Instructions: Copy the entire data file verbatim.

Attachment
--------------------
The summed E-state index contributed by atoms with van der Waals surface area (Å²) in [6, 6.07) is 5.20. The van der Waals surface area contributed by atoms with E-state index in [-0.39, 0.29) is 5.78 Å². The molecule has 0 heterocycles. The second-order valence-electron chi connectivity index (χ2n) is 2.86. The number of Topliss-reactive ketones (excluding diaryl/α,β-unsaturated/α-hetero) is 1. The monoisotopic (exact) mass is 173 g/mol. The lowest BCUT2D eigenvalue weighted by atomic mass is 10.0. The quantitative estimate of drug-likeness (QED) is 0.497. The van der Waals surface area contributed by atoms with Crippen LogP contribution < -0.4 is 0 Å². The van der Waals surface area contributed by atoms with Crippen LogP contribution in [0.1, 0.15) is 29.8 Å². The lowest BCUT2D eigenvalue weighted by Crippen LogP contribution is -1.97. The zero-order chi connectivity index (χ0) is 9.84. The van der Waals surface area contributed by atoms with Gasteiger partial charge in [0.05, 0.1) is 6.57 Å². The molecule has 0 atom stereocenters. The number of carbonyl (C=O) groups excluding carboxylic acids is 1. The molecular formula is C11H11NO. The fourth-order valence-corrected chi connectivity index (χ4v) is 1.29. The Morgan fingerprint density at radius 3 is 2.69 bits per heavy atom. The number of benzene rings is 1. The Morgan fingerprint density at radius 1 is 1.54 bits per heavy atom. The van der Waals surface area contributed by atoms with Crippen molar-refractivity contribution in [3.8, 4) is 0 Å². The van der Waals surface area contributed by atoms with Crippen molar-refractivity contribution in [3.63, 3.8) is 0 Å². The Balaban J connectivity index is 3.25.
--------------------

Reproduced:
The summed E-state index contributed by atoms with van der Waals surface area (Å²) in [6, 6.07) is 5.20. The van der Waals surface area contributed by atoms with E-state index in [-0.39, 0.29) is 5.78 Å². The molecule has 0 heterocycles. The second-order valence-electron chi connectivity index (χ2n) is 2.86. The number of Topliss-reactive ketones (excluding diaryl/α,β-unsaturated/α-hetero) is 1. The monoisotopic (exact) mass is 173 g/mol. The lowest BCUT2D eigenvalue weighted by atomic mass is 10.0. The quantitative estimate of drug-likeness (QED) is 0.497. The van der Waals surface area contributed by atoms with Crippen LogP contribution < -0.4 is 0 Å². The van der Waals surface area contributed by atoms with Crippen LogP contribution in [0.1, 0.15) is 29.8 Å². The lowest BCUT2D eigenvalue weighted by Crippen LogP contribution is -1.97. The zero-order chi connectivity index (χ0) is 9.84. The van der Waals surface area contributed by atoms with Gasteiger partial charge in [0.05, 0.1) is 6.57 Å². The molecule has 0 atom stereocenters. The number of carbonyl (C=O) groups excluding carboxylic acids is 1. The molecular formula is C11H11NO. The fourth-order valence-corrected chi connectivity index (χ4v) is 1.29. The Morgan fingerprint density at radius 3 is 2.69 bits per heavy atom. The number of benzene rings is 1. The Morgan fingerprint density at radius 1 is 1.54 bits per heavy atom. The van der Waals surface area contributed by atoms with Crippen molar-refractivity contribution in [3.8, 4) is 0 Å². The van der Waals surface area contributed by atoms with Crippen molar-refractivity contribution in [3.63, 3.8) is 0 Å². The Balaban J connectivity index is 3.25.